"Oh, sixty five ... six ... five ..."

Bing, chirped the computer.

"Is anyone getting close to a bingo?" I quipped. More tepid applause, but this time with a few hoots and hollers.

Now a little more comfortable with both the pacing and the impromptu chatter, I felt more relaxed. I put a little inflection into my announcements, and I even had the chance to call my favorite bingo ball: B-9.

We always giggled when that letter and number combination was called, since the guy who announced it spoke with such a heavy Wisconsin accent. So, as an inside joke to myself, I did the same way. "Bee ... nie-yen ... nieyen."

When someone stood up and shouted, "Bingo!" I had my opportunity to tell myself one more inside joke, mimicking that bingo caller of days long gone.

"Are there any other bingos?" I asked twice in my thickest Wisconsin accent. No one got the joke, and no one stood up. My job was done.

I stepped off the stage and walked out of the room. Two people in the back made a point to thank me. "You did good," said one woman. "Really good," said her friend.

I thanked her and took a deep breath. I've spoken to large groups a few times, but I've never had thousands of dollars riding on my every word. As I came down from the bingo high, I felt flushed in my face, probably a combination of adrenaline, blood pressure and second-hand smoke.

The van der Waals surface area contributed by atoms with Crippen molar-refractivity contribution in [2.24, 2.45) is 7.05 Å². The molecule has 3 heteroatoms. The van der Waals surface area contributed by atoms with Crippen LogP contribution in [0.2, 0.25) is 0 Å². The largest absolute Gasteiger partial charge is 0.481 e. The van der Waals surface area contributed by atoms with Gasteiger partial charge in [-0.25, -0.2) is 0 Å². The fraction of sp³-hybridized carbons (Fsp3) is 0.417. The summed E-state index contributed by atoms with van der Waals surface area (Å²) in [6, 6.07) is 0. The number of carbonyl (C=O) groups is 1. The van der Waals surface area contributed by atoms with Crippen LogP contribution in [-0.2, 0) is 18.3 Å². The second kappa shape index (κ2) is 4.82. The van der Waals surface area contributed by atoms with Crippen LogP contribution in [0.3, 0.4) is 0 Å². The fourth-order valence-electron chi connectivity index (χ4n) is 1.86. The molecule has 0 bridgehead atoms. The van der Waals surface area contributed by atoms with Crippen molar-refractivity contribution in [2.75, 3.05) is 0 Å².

On either end of the ping pong balls, bingo is still a rush.

Andy is the president, publisher and founder of OnMilwaukee. He returned to Milwaukee in 1996 after living on the East Coast for nine years, where he wrote for The Dallas Morning News Washington Bureau and worked in the White House Office of Communications. He was also Associate Editor of The GW Hatchet, his college newspaper at The George Washington University.

Before launching in 1998 at age 23, he worked in public relations for two Milwaukee firms, most of the time daydreaming about starting his own publication.

Hobbies include running when he finds the time, fixing the rust on his '75 MGB, mowing the lawn at his cottage in the Northwoods, and making an annual pilgrimage to Phoenix for Brewers Spring Training.